Daily Tech Digest - October 02, 2021

Microservices are Dead — Long Live Miniservices

We tend to think about “microservices” as small, very logic-focused services that deal with, usually, one responsibility. However, if we look at Martin Fowler’s definition of Microservices — and you know, he’s a very smart guy, so we usually like to know what he thinks — you’ll notice we’re missing a very small, yet key, trait about microservices: decoupled. Let’s take a closer look at what we’re calling “microservice”. This term gets thrown around so much these days that is getting to a point where it’s exactly like teenage sex: everyone talks about it, nobody really knows how to do it, everyone thinks everyone else is doing it, so everyone claims they are doing it. Truth be told, from 99% of the interviews I take as a manager, when I ask about microservices I get responses about REST APIs. And no, they’re not necessarily the same thing. And by definition, REST APIs alone can’t be microservices, even if you split them up into multiple smaller ones, each taking care of a single responsibility. They can’t, because by definition for you to be able to use a REST API directly, you need to know about it.

Google’s State of DevOps 2021 Report: What SREs Need to Know

SREs may not think of cloud strategy as a core part of their job responsibility. That’s a task that more commonly falls to cloud architects. But simply encouraging their organizations to leverage more reliable cloud architectures can be one way to improve reliability, according to the State of DevOps report. While enhanced reliability is not the only reason why more and more organizations are now expanding into multi-cloud and hybrid cloud architectures, increased availability was the second most common reason for adopting one of these strategies among the professionals whom Google surveyed. The report also noted that organizations with multi-cloud or hybrid cloud architectures were 1.6 times more likely to meet or exceed their performance goals. The takeaway here for SREs is that, although having more clouds to manage creates new reliability challenges in some respects, the data clearly shows that multi-cloud and hybrid cloud lead to better reliability outcomes in the long run. It’s time to let go of your single cloud.

Change management and adaptation for Enterprise Architecture Practitioner

By asking questions like, “Are these applications still relevant?” or “Is this system working?” or “How I can I make this system better?” Assess how you can make a difference to add value and propel your organization to become an industry leader. The complex environment, fueled by continued advances in technology, hinders the ability of the organization to realize value. The enterprise architecture solution will likely not deliver immediate returns (Gong & Janssen, 2021). Kotusev (2018) noted that a rigid approach to enterprise architecture implementation is the worst strategy. Persistent evaluation and adaptation of the EA solution are necessary to signal the need for adaption. It is appropriate to have parts of the EA strategy remain purposively generalized (Alwadain, 2020; Marcinkowski & Gawin, 2019). For example, a flexible EA solution can quickly transition to a SaaS (software as a solution) that delivers more value than on-premises operations. Cooiman (2021) noted that considering operations that directly support and influence portfolios, programs, projects, and business functions, such as supply chain management and payroll.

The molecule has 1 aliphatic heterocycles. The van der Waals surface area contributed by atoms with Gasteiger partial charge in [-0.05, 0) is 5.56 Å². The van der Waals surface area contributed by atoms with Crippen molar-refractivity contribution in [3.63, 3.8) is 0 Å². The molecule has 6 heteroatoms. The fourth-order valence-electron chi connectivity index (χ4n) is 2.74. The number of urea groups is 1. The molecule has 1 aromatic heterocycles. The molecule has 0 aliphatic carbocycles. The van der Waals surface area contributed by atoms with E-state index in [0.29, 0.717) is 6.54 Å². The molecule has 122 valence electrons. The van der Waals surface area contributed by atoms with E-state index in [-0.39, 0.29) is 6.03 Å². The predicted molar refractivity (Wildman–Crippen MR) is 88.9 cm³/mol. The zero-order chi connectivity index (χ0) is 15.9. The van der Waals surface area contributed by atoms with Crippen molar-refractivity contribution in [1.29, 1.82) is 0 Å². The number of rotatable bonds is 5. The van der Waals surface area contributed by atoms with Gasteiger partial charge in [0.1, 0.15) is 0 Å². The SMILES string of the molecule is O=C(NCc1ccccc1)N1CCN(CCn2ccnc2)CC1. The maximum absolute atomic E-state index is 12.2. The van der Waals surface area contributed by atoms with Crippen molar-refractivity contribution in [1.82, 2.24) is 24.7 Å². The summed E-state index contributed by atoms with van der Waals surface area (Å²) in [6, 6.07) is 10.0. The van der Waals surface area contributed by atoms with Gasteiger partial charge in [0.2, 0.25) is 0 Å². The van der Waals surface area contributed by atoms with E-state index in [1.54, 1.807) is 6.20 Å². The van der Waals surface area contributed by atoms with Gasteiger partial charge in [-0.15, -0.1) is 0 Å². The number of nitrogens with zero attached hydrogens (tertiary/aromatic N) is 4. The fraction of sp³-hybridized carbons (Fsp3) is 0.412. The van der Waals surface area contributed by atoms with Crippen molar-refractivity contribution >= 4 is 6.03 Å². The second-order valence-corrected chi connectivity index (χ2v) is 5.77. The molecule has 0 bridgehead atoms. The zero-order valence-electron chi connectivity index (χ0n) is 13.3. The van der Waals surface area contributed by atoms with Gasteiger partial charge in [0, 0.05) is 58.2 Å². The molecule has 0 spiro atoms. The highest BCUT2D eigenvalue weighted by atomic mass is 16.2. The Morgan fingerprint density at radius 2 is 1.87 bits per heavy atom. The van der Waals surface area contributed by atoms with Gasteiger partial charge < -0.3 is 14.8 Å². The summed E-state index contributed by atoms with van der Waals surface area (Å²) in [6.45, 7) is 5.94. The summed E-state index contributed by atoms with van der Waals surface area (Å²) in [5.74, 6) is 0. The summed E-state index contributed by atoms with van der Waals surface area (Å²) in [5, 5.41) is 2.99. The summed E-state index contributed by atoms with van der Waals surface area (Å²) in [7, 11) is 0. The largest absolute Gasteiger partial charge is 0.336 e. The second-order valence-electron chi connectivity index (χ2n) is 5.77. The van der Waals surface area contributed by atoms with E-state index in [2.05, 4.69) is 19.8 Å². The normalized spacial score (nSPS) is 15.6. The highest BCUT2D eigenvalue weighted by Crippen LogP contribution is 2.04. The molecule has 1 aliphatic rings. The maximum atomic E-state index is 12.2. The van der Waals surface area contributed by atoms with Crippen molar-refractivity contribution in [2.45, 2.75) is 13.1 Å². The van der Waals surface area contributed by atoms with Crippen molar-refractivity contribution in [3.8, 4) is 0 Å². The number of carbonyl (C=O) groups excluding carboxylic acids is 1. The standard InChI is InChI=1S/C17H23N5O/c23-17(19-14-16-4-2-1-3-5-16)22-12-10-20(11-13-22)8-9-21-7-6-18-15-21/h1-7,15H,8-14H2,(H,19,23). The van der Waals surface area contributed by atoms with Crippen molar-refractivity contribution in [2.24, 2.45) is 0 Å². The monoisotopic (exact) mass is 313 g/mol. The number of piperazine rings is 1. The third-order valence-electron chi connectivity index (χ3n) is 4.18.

The Togaf® Standard Cited As GovTech Solution By The World Bank Group

As the report notes, previous surveys have not captured the full scope of work happening in GovTech in a reliable way. The Open Group has, as its mission, a long-standing focus on the open flow of information – Boundaryless Information Flow™. Transparent information-sharing makes connected systems worth more than the sum of their parts and makes innovation easier to spread. Likewise, the GTMI’s clear view of where progress is being made in government digitalization is something which will, I think, help to accelerate the modernization of public sector services globally. Indeed, much of the report’s key insights are concerned with ensuring that GovTech infrastructure is interconnected and interoperable. Often, it finds, countries have discrete digitalized workflows such as a back-office solution or an online service portal, but are yet to knit these workflows together. Likewise, while digital workflows open the door to two-way information flow with citizens, making services more efficient and responsive, this has seen only limited global rollout.

Working with Metadata Management Frameworks

Get an MMF Baseline: Even if no formal MMF exists in an organization, an implicit one does. Technical documents mapping data architecture, the knowledgeable business analyst who others turn to understand reporting data, and data-entry procedures provide context around an organization’s data and pieces of its MMF. Getting a baseline about what people, processes, and technology already exist and how they inform the organization’s Metadata Management framework just makes sense. Using a “qualified and knowledgeable data professional (and other skilled talents) to administer and interpret data readiness assessments” along with Data Maturity models like those put forth by Gartner, or the Capability Maturity Model of Integration (CMMI), gives a good MMF starting place. Be Clear About What an MMF Will Achieve: Be clear why an organization needs to manage metadata and implement a Metadata Management framework. Metadata Management helps reduce training costs, provides better data usage across data systems, and simplifies communication.

European Blockchain Services Infrastructure (EBSI): the European way to get most out of blockchain